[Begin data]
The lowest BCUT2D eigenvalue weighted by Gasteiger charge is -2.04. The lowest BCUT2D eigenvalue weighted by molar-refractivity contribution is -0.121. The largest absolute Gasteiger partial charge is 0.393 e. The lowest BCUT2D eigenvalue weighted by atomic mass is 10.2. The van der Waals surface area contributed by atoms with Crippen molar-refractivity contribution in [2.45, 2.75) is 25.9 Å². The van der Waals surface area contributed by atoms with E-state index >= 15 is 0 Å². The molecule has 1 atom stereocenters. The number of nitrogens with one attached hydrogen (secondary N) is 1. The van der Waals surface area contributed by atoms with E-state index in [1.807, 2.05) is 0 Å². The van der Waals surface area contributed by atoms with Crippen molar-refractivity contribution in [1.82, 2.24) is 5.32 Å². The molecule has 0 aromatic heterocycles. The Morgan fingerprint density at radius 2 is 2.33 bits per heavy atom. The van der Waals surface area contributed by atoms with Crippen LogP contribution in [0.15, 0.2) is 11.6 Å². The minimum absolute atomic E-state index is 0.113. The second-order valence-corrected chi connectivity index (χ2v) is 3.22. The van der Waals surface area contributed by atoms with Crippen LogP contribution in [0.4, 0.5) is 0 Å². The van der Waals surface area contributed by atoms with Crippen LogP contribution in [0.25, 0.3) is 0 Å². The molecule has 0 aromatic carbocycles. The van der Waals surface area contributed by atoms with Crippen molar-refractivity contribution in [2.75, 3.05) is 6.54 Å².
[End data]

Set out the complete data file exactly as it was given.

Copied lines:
The lowest BCUT2D eigenvalue weighted by Gasteiger charge is -2.04. The lowest BCUT2D eigenvalue weighted by molar-refractivity contribution is -0.121. The largest absolute Gasteiger partial charge is 0.393 e. The lowest BCUT2D eigenvalue weighted by atomic mass is 10.2. The van der Waals surface area contributed by atoms with Crippen molar-refractivity contribution in [2.45, 2.75) is 25.9 Å². The van der Waals surface area contributed by atoms with E-state index >= 15 is 0 Å². The molecule has 1 atom stereocenters. The number of nitrogens with one attached hydrogen (secondary N) is 1. The van der Waals surface area contributed by atoms with E-state index in [1.807, 2.05) is 0 Å². The van der Waals surface area contributed by atoms with Crippen molar-refractivity contribution in [1.82, 2.24) is 5.32 Å². The molecule has 0 aromatic heterocycles. The Morgan fingerprint density at radius 2 is 2.33 bits per heavy atom. The van der Waals surface area contributed by atoms with Crippen LogP contribution in [0.15, 0.2) is 11.6 Å². The minimum absolute atomic E-state index is 0.113. The second-order valence-corrected chi connectivity index (χ2v) is 3.22. The van der Waals surface area contributed by atoms with Crippen LogP contribution in [0.4, 0.5) is 0 Å². The van der Waals surface area contributed by atoms with Crippen LogP contribution in [0.25, 0.3) is 0 Å². The molecule has 0 aromatic carbocycles. The van der Waals surface area contributed by atoms with Crippen molar-refractivity contribution in [2.75, 3.05) is 6.54 Å².